All of a sudden, I knew many of the key players in his district, the issues he cared about and advocated for in the House, and his positions on healthcare. The rest of the project was clear. I did some digging into his campaign’s financial backing, old newspaper articles from throughout his political career, and finished filling out a picture of Dutch Ruppersberger and Maryland’s second district. MD-2 is a heavily gerrymandered area of Baltimore, Harford, Howard, and Anne Arundel Counties, as well as Baltimore City. It includes important medical facilities and defense and intelligence infrastructure. Mostly for political reasons, Congressman Ruppersberger cares about veterans, the military, and national security. For personal reasons, Ruppersberger cares about healthcare and medical research. This research will now inform the actions that we take to push Ruppersberger to take a stronger stance on systemic healthcare changes. I now also have a better understanding of important local political players and political systems as a whole. I know where to look for information about politicians, and how to get clues into how to push them around important issues. In the future, I hope to use this experience to inform my organizing in on campus, in Baltimore, and across the state.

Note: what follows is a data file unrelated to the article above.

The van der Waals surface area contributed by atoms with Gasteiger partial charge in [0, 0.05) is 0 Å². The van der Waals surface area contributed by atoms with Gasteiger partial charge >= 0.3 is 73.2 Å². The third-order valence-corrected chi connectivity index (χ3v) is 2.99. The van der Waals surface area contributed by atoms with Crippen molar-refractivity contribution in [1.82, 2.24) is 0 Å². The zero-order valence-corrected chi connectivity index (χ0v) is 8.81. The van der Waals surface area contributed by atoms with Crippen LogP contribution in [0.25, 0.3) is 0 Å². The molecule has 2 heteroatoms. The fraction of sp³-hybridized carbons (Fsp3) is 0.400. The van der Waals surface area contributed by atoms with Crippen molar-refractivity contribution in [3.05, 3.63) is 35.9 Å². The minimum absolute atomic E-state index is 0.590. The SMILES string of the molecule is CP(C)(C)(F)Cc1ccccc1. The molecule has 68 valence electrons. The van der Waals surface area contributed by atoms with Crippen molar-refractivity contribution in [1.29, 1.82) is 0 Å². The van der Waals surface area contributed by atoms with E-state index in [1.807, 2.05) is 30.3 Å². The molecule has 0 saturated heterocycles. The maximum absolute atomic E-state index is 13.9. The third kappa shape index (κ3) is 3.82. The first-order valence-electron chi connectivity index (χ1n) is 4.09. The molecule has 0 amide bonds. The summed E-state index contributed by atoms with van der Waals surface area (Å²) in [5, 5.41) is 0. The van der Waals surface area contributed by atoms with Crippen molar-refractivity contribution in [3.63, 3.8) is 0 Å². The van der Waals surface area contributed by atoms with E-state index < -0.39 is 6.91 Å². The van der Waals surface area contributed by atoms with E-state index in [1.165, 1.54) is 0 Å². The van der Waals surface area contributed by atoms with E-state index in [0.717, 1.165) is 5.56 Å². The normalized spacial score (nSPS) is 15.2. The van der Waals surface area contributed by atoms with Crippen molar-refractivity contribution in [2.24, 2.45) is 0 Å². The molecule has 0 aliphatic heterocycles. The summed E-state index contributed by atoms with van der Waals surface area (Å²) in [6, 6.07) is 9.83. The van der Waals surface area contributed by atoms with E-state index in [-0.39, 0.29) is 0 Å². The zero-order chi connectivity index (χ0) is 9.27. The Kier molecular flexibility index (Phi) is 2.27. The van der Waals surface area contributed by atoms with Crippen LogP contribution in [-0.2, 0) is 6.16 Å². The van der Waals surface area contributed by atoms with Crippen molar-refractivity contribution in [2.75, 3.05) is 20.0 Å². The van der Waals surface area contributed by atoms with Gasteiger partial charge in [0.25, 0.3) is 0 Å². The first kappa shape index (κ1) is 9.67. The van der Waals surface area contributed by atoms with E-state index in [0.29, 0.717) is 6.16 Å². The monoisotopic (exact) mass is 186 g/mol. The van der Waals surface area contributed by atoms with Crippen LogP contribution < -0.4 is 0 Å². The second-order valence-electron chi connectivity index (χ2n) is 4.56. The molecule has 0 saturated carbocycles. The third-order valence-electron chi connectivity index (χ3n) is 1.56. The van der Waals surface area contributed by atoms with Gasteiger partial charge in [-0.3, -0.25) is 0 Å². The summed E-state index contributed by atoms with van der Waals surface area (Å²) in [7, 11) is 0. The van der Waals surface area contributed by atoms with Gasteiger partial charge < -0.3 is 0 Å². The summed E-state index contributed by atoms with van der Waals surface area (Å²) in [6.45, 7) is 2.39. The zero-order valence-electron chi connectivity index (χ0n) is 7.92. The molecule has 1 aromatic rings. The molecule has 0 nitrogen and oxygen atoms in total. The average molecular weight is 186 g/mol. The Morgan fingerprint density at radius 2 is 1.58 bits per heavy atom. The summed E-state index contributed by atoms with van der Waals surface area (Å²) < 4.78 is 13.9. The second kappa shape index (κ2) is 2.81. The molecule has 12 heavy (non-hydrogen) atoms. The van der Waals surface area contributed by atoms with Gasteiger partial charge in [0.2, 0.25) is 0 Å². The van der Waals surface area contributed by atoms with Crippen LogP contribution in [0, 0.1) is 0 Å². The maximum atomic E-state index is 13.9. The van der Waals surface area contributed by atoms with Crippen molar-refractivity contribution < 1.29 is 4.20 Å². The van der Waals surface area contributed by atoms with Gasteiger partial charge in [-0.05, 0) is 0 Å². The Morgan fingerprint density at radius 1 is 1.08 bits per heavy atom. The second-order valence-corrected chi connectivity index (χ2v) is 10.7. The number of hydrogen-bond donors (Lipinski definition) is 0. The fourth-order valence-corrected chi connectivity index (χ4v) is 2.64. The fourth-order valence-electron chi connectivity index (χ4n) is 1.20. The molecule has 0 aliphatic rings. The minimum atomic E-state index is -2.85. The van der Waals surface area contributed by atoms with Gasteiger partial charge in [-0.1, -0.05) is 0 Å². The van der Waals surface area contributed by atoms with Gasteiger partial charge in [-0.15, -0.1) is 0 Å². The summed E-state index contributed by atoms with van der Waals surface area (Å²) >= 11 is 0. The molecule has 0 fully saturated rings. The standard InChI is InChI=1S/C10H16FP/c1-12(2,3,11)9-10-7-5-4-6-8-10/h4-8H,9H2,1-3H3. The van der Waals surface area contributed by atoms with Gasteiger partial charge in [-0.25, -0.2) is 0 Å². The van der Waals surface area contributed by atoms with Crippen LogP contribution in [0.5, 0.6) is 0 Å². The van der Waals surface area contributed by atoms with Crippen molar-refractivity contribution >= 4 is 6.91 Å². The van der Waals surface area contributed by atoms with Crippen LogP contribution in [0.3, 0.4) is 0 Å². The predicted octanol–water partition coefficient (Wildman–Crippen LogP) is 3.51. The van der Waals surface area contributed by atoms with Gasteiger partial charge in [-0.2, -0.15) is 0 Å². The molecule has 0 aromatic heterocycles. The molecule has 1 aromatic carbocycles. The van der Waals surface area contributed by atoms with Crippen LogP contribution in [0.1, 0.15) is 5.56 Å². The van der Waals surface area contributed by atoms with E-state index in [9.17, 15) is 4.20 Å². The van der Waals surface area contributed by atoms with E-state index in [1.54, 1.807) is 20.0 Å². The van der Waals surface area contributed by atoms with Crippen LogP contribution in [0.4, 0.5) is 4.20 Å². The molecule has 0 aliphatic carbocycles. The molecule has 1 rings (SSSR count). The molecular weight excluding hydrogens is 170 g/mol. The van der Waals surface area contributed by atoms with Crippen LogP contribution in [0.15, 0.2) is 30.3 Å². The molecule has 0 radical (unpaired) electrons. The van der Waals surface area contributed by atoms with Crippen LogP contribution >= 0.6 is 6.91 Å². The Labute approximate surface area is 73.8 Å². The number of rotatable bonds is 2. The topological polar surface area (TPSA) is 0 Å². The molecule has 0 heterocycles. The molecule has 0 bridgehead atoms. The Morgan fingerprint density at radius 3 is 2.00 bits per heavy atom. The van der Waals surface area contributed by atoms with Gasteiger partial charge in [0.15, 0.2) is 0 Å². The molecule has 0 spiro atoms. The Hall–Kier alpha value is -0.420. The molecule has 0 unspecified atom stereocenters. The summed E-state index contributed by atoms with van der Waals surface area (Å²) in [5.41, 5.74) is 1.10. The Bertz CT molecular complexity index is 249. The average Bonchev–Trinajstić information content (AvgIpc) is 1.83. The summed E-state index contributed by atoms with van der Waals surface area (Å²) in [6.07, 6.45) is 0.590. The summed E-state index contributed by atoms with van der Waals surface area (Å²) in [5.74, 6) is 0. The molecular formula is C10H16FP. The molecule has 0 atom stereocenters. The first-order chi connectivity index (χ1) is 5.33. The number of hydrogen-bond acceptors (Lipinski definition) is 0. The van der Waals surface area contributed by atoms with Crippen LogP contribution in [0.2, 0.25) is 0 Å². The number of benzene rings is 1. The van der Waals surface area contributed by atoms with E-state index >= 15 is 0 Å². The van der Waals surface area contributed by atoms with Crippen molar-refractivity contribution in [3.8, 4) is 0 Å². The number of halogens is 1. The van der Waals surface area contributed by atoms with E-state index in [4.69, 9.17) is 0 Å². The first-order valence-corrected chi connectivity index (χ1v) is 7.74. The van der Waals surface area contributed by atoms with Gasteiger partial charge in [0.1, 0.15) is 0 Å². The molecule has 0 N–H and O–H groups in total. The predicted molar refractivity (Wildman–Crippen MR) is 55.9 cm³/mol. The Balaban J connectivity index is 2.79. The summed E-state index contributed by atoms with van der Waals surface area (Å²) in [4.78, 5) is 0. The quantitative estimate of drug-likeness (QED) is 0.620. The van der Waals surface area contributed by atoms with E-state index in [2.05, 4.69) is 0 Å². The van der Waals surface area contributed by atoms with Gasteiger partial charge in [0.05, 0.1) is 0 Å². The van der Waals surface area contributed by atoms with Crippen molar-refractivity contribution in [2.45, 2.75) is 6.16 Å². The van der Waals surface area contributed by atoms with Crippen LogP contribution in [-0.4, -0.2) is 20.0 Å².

A child came into the community center, greeted my supervisor and I, and grabbed a cup of cold water from the water cooler. We began to chat, and the girl’s eyes opened up in the way that betrays a secret about to be spilled. “Denise (OBVIOUSLY not her real name) just got tased!” My supervisor and I looked at each other, and then back at the girl. “She got what?” “Tased!” “By who?!” “Oh, just this woman!” Through a far too lengthy process of questions like this, we elicited the story. Denise, a girl who’d been in the center, moping around the gym an hour earlier, and another girl who had been in the center had left the center after claiming to be bored with all of their options. The two girls, both around ten, walked the block up Twenty-Ninth Street to Greenmount, where some preexisting dispute came to a head and a fight ensued. Family members of the girl got involved, which is how Denise became the victim of a tasing.